This would be no surprise to the generation of the Texas Revolution. “To the people of Texas,” began Travis’s letter from the Alamo, “and all Americans in the world.” Similarly, the Texas Declaration of Independence invokes “that constitutional liberty and republican government to which [the Texas revolutionaries] had been habituated in the land of their birth, the United States of America.” That’s the real secret of Texas: its unique character from the start has been the American character. Everything great and awful, beautiful and terrible about the United States is mirrored and amplified here: right down to the birth in revolution and the fulfillment in liberty. The Great Recession has only accentuated this, driving roughly one thousand fellow citizens each day to move to Texas over the past few years. If the land of opportunity’s flag bears fifty stars in the world’s mind, then it bears a Lone Star in the minds of increasing numbers of Americans. They aren’t coming here seeking the Texas Dream but the American Dream. And they find it.
Ennis rightly notes that they, and native Texans, mostly settle in our cities. These “sprawling metro areas,” he writes, “are the demographic and economic growth engines that give the Texas governing model its high-performance features.” That’s true. But what rings false is his declaration that “the Texas model,” including its politicians, “stands atop the burgeoning cultural and economic wealth of Texas’s cities without having to acknowledge their existence.”
This isn’t entirely so. Ennis isn’t making an explicitly partisan argument here, so let’s not take it as such—but we may be forgiven for using partisanship as a rough yet fair metric by which to gauge his assertion. Let’s say Democrats “acknowledge” Texas cities and Republicans don’t. As it happens, the Texas House representation in the Eighty-Second Legislature broadly validates this: in the five big cities of Dallas, Fort Worth, Houston, San Antonio, and Austin—if suburbs are excluded—Democratic representatives outnumber Republicans by 31 to 20. (This margin is likely to widen in the forthcoming Eighty-third.) That’s a decisive edge (though we should note that the state’s midsize and smaller cities, many of them economically vital, are overwhelmingly Republican).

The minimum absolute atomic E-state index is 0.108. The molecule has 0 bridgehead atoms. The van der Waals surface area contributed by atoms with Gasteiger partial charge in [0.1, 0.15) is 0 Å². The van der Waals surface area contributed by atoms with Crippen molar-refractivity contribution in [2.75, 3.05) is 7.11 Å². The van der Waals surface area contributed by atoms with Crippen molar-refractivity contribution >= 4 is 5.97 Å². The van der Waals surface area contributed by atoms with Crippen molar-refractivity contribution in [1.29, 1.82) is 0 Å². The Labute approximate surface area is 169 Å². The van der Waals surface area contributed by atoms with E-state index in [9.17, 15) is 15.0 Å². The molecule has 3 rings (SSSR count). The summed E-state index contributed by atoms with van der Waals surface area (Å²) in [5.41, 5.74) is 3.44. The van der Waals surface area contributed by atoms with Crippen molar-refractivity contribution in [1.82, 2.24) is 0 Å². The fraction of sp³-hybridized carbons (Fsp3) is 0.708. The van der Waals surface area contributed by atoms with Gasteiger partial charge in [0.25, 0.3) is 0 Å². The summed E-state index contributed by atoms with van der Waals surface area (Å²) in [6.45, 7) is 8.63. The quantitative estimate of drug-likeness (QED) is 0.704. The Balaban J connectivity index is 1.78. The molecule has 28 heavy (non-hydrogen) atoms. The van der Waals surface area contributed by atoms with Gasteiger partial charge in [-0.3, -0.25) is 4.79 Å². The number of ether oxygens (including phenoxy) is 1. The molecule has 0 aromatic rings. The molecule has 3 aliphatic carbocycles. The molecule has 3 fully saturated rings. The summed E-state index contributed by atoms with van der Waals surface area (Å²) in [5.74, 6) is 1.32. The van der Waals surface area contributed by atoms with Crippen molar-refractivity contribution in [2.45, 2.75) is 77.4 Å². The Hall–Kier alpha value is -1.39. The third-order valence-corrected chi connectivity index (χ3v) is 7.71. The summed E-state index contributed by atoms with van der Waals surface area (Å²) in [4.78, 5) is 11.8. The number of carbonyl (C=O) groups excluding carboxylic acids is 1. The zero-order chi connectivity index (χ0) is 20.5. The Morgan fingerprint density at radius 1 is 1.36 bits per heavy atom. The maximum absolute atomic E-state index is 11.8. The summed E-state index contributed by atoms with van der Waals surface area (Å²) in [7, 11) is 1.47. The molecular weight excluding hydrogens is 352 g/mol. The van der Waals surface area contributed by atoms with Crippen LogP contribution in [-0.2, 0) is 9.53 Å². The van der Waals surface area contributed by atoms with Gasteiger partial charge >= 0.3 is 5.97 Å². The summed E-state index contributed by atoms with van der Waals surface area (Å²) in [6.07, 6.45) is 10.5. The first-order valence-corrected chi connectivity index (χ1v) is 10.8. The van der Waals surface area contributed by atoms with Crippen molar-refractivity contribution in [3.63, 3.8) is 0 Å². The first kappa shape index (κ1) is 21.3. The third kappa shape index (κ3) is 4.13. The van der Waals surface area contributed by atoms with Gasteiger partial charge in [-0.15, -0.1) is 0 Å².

Implicit here is a simple premise: that what the big cities prefer politically is what makes the big cities thrive economically and culturally. The Texas experience disproves it.
What Ennis sees as an irony-laden bug—a perceived disconnect between the Texas political and cultural aesthetic on the one hand and the reality of thriving urban Texas on the other—is in fact a causative feature. Texas has astounding cities, and all the cultural and economic vitality that go with them, because our lawmakers, as Ennis puts it, “legislate Texas back into the nineteenth century.” In plain talk, that means a regulatory regime that allows the resource bounty born of fracking to take off; it means a state government unlikely to take on grand experiments in social engineering; it means a cost of living kept low in part by the political unthinkability of an income tax; and it means a comparatively limited state entitlements regime that rewards work and entrepreneurialism.
This system—this Texas model—is imperfect in many ways, yet it works in all the big ways. There’s nothing ironic about this beauty. It’s glorious. It’s the American spirit in action, and it’s freedom proving its case. If the price for that looks like the nineteenth century to some, then perhaps they can discuss it with folks from more twenty-first-century states.
It should be easy. So many of them have moved to Texas.